October 2.—Rioting of major proportions breaks out in Glascow, Scotland, in protest against the proposed cut in the dole. Police struggle with a mob of 40,000, unable to preserve order. Many stores are looted and numerous persons hurt.
October 3.—Sir Thomas Lipton, yachtsman and tea merchant, dies, aged 81.
October 6.—Premier MacDonald announces that parliament will be dissolved tomorrow and a general election held on October 27, the first since May 30, 1929, when the Labor Party swept Baldwin’s conservative government out of power.
October 7.—The German cabinet resigns and a dictatorial régime is established, all basic constitutional rights being suspended. Chancellor Bruening has been commissioned to form a new government.
October 13.—The Spanish Constitutional Assembly rejects Catholicism as the state religion by a vote of 267 to 41.
October 14.—Niceto Alcala Zamora, President of Spain, resigns in protest against the anti-Catholic legislation adopted by the Assembly, and Manuel Azaña is elected in his place.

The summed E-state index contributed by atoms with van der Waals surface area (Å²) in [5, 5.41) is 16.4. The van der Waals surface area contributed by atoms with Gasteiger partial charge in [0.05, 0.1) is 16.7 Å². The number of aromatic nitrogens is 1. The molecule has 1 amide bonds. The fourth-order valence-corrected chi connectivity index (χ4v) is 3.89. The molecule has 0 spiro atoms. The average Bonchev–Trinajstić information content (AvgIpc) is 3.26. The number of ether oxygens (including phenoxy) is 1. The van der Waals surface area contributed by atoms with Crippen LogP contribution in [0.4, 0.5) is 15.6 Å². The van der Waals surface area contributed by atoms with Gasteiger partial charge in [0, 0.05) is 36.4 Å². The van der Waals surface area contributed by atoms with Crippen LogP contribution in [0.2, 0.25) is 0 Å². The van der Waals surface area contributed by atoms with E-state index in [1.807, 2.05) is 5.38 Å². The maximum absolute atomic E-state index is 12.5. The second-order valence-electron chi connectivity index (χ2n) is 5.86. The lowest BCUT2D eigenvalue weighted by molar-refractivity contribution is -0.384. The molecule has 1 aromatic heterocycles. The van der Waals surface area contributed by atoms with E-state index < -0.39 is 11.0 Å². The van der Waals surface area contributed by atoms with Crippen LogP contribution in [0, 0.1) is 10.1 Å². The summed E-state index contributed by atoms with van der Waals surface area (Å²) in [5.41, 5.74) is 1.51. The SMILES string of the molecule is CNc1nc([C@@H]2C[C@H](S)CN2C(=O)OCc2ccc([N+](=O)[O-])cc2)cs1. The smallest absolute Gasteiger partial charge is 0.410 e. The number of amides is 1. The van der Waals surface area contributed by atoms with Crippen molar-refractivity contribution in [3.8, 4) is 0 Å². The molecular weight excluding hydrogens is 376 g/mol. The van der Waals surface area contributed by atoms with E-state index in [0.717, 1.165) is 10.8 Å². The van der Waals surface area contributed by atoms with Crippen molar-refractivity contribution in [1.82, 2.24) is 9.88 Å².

THE MANCHURIAN SITUATION
September 19.—After the alleged cutting of the South Manchurian Railway tracks near Mukden, Japanese troops advance on Mukden and take the city.
The Japanese Cabinet lets it be known that the Japanese reinforcements rushed to Mukden will be withdrawn as soon as the situation is normal.
September 20.—Japanese troops are in complete occupation of all strategic points in Manchuria from Changchun to the Kwantung border after a series of rapid military movements. Severe fighting occurred at several points.